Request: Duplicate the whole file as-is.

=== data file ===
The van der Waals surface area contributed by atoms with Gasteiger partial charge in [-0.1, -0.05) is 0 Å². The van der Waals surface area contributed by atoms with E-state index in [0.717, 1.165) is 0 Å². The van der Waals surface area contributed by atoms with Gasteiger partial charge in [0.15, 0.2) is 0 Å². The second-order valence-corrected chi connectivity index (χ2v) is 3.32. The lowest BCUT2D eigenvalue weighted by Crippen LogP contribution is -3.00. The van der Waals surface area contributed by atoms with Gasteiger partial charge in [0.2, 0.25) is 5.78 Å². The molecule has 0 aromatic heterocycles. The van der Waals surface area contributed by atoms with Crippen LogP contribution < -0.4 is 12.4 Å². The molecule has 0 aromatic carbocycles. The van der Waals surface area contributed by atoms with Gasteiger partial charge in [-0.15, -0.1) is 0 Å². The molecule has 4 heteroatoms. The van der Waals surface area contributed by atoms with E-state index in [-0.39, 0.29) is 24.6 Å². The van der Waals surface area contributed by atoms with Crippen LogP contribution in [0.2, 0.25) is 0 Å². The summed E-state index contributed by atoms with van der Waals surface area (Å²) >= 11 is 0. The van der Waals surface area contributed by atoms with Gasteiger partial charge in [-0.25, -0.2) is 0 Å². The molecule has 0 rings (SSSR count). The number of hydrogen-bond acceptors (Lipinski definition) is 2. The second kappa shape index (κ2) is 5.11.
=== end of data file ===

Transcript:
The van der Waals surface area contributed by atoms with Gasteiger partial charge in [-0.1, -0.05) is 0 Å². The van der Waals surface area contributed by atoms with E-state index in [0.717, 1.165) is 0 Å². The van der Waals surface area contributed by atoms with Gasteiger partial charge in [0.15, 0.2) is 0 Å². The second-order valence-corrected chi connectivity index (χ2v) is 3.32. The lowest BCUT2D eigenvalue weighted by Crippen LogP contribution is -3.00. The van der Waals surface area contributed by atoms with Gasteiger partial charge in [0.2, 0.25) is 5.78 Å². The molecule has 0 aromatic heterocycles. The van der Waals surface area contributed by atoms with Crippen LogP contribution < -0.4 is 12.4 Å². The molecule has 0 aromatic carbocycles. The van der Waals surface area contributed by atoms with Gasteiger partial charge in [-0.15, -0.1) is 0 Å². The molecule has 4 heteroatoms. The van der Waals surface area contributed by atoms with E-state index in [-0.39, 0.29) is 24.6 Å². The van der Waals surface area contributed by atoms with Crippen LogP contribution in [0.2, 0.25) is 0 Å². The summed E-state index contributed by atoms with van der Waals surface area (Å²) >= 11 is 0. The van der Waals surface area contributed by atoms with Gasteiger partial charge in [-0.25, -0.2) is 0 Å². The molecule has 0 rings (SSSR count). The number of hydrogen-bond acceptors (Lipinski definition) is 2. The second kappa shape index (κ2) is 5.11.